In this view the plaintiff is entirely regular. The defendants had no right to be heard at Special Term after the judgment had been regularly perfected. (15 J. R., 354; 4 Hill, 125.)

They could not be heard at General Term because they omitted to appeal within the time allowed by law.

It is very clear, however, that this has resulted from the mistake of the defendants' attorney. And, practically, the question is, is he so utterly without excuse that his clients must abide by the consequences of it.

It is very clear, that he acted in good faith. He prepared his case promptly; and there seems to be no want of diligence, after he knew it was settled, to get it in a condition to be brought before the Court.

He had forgotten that he had ever been served with a notice of judgment, and even now has no recollection of it. This is easily explained, when it appears that he supposed he had a right to be heard as a matter of course. Having that conviction, service of such a notice would be regarded by him as unimportant, and would make no impression and would not be recollected.

Some two months at least, after the time to appeal had expired he and the plaintiff's attorney met and compared an engrossed Bosw.–Vol. V.

86

Jellinghaus v. The New York Insurance Co.

copy of the bill of exceptions with the proposed exceptions and amendments, and the alterations therein, made by the Judge in settling them.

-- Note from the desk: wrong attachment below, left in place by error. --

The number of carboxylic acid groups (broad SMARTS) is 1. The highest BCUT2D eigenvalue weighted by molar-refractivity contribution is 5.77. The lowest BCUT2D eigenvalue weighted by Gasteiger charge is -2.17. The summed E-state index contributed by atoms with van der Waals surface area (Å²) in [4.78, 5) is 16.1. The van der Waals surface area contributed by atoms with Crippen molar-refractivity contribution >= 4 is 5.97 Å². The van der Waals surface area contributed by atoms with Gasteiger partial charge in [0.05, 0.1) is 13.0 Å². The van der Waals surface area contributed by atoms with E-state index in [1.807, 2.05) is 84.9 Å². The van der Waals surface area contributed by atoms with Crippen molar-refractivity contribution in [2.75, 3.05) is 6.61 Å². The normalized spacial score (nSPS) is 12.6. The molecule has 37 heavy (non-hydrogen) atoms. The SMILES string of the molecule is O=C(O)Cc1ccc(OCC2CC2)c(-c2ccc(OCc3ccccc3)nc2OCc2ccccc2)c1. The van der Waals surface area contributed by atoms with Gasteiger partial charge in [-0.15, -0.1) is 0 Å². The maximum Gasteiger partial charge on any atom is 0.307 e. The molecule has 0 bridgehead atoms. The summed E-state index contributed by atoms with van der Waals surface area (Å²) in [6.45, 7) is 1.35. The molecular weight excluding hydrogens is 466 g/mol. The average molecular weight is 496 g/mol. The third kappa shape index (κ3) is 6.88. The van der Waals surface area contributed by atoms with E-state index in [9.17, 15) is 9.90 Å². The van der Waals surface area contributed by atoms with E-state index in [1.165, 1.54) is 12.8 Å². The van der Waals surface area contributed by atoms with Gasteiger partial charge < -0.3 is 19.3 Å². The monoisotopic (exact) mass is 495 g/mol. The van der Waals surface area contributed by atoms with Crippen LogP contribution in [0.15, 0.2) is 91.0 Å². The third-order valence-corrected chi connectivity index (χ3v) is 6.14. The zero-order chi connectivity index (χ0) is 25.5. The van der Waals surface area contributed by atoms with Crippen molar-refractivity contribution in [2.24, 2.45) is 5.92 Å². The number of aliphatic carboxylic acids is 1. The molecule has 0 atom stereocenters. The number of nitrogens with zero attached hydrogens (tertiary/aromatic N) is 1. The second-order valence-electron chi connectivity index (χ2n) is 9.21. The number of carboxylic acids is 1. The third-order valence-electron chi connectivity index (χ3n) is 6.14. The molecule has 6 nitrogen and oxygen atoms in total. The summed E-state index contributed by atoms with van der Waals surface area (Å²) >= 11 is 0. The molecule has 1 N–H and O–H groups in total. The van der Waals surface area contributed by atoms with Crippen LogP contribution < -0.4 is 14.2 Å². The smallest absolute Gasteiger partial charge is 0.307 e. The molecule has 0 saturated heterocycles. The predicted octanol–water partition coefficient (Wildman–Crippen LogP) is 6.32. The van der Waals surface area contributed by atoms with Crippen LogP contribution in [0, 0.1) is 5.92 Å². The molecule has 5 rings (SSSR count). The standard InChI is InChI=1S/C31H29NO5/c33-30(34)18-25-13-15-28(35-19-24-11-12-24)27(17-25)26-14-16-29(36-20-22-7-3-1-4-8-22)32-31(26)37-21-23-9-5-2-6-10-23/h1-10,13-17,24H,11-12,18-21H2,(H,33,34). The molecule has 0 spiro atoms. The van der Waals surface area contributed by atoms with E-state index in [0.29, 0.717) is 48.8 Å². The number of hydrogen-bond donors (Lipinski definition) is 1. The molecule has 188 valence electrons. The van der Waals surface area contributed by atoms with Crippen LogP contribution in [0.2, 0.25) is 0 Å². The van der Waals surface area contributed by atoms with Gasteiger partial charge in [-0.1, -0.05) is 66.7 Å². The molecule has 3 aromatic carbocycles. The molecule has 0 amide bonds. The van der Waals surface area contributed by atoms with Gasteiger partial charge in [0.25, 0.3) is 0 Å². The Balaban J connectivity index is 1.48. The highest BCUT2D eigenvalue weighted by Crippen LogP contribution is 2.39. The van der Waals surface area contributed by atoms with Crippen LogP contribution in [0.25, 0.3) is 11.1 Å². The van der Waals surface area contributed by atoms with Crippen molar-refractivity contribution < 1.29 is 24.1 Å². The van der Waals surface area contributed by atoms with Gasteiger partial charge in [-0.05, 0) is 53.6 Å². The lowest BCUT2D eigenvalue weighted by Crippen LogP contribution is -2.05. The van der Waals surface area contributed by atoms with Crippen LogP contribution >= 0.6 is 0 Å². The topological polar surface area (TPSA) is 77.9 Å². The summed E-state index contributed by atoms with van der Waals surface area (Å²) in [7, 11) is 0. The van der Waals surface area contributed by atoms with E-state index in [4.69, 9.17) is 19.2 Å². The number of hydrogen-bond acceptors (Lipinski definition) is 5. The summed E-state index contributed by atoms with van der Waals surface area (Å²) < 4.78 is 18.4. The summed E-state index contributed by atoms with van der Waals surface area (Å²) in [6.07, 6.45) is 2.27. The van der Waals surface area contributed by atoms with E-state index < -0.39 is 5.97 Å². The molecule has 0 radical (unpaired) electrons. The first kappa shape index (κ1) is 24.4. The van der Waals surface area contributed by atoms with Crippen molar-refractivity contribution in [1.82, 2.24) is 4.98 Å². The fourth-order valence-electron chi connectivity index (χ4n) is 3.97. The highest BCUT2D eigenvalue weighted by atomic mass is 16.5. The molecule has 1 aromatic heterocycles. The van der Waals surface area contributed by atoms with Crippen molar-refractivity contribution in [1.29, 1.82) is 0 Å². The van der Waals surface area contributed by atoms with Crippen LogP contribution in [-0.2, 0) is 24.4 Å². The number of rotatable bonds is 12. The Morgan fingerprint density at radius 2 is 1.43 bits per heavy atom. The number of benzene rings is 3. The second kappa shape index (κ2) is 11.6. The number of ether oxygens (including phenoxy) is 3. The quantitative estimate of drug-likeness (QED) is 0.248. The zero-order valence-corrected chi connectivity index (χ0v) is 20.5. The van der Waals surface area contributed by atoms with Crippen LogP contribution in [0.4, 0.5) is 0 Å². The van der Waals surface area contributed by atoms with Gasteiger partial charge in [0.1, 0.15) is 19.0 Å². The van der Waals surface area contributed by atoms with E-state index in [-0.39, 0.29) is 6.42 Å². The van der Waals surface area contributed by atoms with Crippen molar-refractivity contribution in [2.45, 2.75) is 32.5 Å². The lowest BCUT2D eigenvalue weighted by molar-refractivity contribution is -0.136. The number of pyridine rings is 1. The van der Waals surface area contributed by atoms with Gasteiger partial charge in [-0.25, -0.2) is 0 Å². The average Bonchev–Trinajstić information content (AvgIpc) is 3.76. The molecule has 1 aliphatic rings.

This labor was expended by both attorneys under the conviction of both, that the case was one on which the defendants had a right to be heard, and on which he would be heard as a matter of course, the one supposing that no notice of appeal was necessary, and the other that a notice of appeal had been duly served.

In the present case, a hearing can be had, without subjecting the plaintiff to any prejudice, except such as may result from the mere delay that must occur to enable such hearing to be had. The defendants can be compelled, as a condition to granting them any relief, to give perfect security to pay the sum recovered with interest and costs, if such security be deemed of any importance.

Under such circumstances, as the good faith of the defendants' attorney cannot be and is not questioned, as it is indisputable that it is wholly owing to his mistake, in respect to the proper practice to be pursued, that his clients have lost the privilege to be heard as a matter of strict right; and as a hearing can be had without much delay, and as the plaintiff can be made perfectly secure of being paid the verdict, with interest and costs, (if the verdict be just and ought to stand,) I think the plaintiff should be relieved from the judgment.

It is not questioned that the exceptions taken present points deserving a careful consideration.

In Case v. Shepherd, (1 J. C., 245, in 1800,) the Court allowed a motion for a new trial on a case to be heard after judgment perfected, on the ground that the defendant's attorney had misconstrued the 4th Rule of January Term, 1799. In the same case, the rule was stated to be that the Court, "will not hear an argument to set aside a verdict, default or inquisition, after a judgment has been duly entered.”

In Jackson, ex dem., v. Chace, (15 J. R., 354, in 1818,) the Court refused to hear a motion for a new trial on the ground of newly discovered evidence, noticed to be made after judgment perfected. The Court said, “in no case has a motion for a new trial been heard, after a judgment has been regularly perfected. The case of Shepherd arose soon after the present rules and orders of the Court were made, and the Court, under the particular circum